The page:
As a former public school student, teacher, and school board member, I understand the power of public education. It’s critical to our economy, our democracy, and our future, and I know just how great our schools are when we give students and educators the tools they need to succeed.
That’s why I fight, day in and day out, for Montana’s teachers, students, and administrators.
As a member of the U.S. Senate Committee on Appropriations, I work with my colleagues on both sides of the aisle to invest in critical education initiatives. As a result, this year we were able to secure $1.4 billion for Federal Impact Aid, $15 billion in Title I funding, $2 billion in Title II funding, $1 billion in Title IV funding, $1.2 billion for 21st Century Community Learning Centers, and $12 billion in Individuals with Disabilities Education Act (IDEA) funding. I also fought hard to reauthorize Secure Rural Schools program funding, which expired in 2015, reducing payments to Montana counties by 85 percent and forcing county governments to make difficult budget decisions.
Keeping our schools properly funded is critical because administrators can’t support students, supply classrooms, or hire teachers without the right resources. But funding isn’t the only obstacle to keeping our classrooms running. Schools across Montana are having difficulty hiring teachers in every subject, from music to math.
That’s why I’ve introduced the Rural Educator Support and Training (REST) Act and the Native Educator Support and Training (NEST) Act—to help recruit more teachers, principals, and superintendents to schools across Montana. This legislation will incentivize educators to work in rural communities by offering scholarships, loan forgiveness, and grants to help pay for national board certification.
It’s not just teachers we need. Our schools have become a primary health care provider for an increasing number of students, but only four Montana counties meet the recommended nurse-to-student ratio. Half of all Montana counties don’t have any school nurses at all. That’s why I’ve also introduced a bill to help Montana’s rural and underserved schools hire school nurses, because keeping students healthy is crucial to making sure they can learn.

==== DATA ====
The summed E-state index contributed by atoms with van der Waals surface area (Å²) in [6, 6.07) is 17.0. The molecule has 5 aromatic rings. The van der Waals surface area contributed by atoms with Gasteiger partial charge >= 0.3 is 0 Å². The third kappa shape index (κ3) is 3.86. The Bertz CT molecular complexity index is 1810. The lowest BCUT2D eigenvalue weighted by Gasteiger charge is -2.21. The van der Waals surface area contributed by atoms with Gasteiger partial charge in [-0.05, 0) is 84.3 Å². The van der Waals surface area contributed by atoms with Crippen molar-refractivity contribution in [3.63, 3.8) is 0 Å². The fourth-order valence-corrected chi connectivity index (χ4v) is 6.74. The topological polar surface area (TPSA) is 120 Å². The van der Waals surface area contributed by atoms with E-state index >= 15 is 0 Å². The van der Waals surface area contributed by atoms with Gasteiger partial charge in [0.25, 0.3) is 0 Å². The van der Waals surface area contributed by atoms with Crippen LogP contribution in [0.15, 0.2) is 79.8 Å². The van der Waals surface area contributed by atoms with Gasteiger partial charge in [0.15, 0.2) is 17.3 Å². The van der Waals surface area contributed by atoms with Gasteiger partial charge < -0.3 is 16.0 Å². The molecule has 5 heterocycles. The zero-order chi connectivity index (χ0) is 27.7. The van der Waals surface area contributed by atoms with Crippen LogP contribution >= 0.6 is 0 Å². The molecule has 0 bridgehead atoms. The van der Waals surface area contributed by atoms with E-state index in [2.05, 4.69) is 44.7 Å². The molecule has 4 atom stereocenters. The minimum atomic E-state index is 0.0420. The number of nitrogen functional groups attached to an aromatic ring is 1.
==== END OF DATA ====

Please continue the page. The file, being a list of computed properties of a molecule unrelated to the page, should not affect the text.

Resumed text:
Every student has a unique set of needs, experiences, and capabilities that affect their classroom experience. It’s our job to make sure these things never prevent them from getting a quality public education.
When Congress passed IDEA more than 40 years ago, it promised to cover 40 percent of the cost of special education. That hasn’t happened. In fact, federal funding for IDEA currently hovers around 16 percent. Unfunded federal mandates handcuff our local school districts, draining their already limited resources and chipping away at local control. So, I introduced the IDEA Full Funding Act, which will require the federal government to pay its fair share of IDEA costs (40 percent), putting control of critical resources back in the hands of local teachers, principals, and administrators.
Restoring local control is key because teachers, parents, and administrators know their children best. That’s why, when Congress passed the Every Student Succeeds Act in 2016, I fought tooth and nail to ensure local control was a part of that legislation. Since then, the administration might have changed, but my commitment to local control never will. That’s why I brought up this issue when I met with U.S. Secretary of Education Betsy DeVos before her confirmation hearing last year, and I’ve continued to make sure she’s following through on her responsibility to Montana’s students, teachers, and administrators.